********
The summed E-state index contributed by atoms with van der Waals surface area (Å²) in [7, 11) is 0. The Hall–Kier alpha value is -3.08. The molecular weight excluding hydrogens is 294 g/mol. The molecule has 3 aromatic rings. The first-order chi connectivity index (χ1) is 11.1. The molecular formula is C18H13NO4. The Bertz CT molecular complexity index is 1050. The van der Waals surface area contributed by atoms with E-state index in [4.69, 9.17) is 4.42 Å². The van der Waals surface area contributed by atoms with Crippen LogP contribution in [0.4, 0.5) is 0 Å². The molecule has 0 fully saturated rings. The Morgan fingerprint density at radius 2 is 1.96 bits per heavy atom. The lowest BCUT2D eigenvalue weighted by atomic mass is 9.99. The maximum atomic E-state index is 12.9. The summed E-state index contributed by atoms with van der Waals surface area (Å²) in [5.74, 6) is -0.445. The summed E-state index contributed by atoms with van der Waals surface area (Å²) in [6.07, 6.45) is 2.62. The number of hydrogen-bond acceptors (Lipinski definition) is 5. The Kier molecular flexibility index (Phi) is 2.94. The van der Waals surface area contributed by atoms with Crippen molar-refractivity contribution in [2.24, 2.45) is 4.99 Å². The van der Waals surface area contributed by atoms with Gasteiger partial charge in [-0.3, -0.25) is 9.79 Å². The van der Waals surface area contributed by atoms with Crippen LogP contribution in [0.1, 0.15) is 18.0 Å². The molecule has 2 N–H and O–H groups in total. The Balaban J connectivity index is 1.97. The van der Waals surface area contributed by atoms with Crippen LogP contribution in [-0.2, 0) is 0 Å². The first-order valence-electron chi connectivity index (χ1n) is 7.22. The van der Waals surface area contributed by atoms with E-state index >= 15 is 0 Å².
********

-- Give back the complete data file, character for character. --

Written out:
The summed E-state index contributed by atoms with van der Waals surface area (Å²) in [7, 11) is 0. The Hall–Kier alpha value is -3.08. The molecular weight excluding hydrogens is 294 g/mol. The molecule has 3 aromatic rings. The first-order chi connectivity index (χ1) is 11.1. The molecular formula is C18H13NO4. The Bertz CT molecular complexity index is 1050. The van der Waals surface area contributed by atoms with E-state index in [4.69, 9.17) is 4.42 Å². The van der Waals surface area contributed by atoms with Crippen LogP contribution in [0.4, 0.5) is 0 Å². The molecule has 0 fully saturated rings. The Morgan fingerprint density at radius 2 is 1.96 bits per heavy atom. The lowest BCUT2D eigenvalue weighted by atomic mass is 9.99. The maximum atomic E-state index is 12.9. The summed E-state index contributed by atoms with van der Waals surface area (Å²) in [5.74, 6) is -0.445. The summed E-state index contributed by atoms with van der Waals surface area (Å²) in [6.07, 6.45) is 2.62. The number of hydrogen-bond acceptors (Lipinski definition) is 5. The Kier molecular flexibility index (Phi) is 2.94. The van der Waals surface area contributed by atoms with Crippen molar-refractivity contribution in [2.24, 2.45) is 4.99 Å². The van der Waals surface area contributed by atoms with Gasteiger partial charge in [-0.3, -0.25) is 9.79 Å². The van der Waals surface area contributed by atoms with Crippen LogP contribution in [0.1, 0.15) is 18.0 Å². The molecule has 2 N–H and O–H groups in total. The Balaban J connectivity index is 1.97. The van der Waals surface area contributed by atoms with Crippen LogP contribution in [-0.2, 0) is 0 Å². The first-order valence-electron chi connectivity index (χ1n) is 7.22. The van der Waals surface area contributed by atoms with E-state index >= 15 is 0 Å².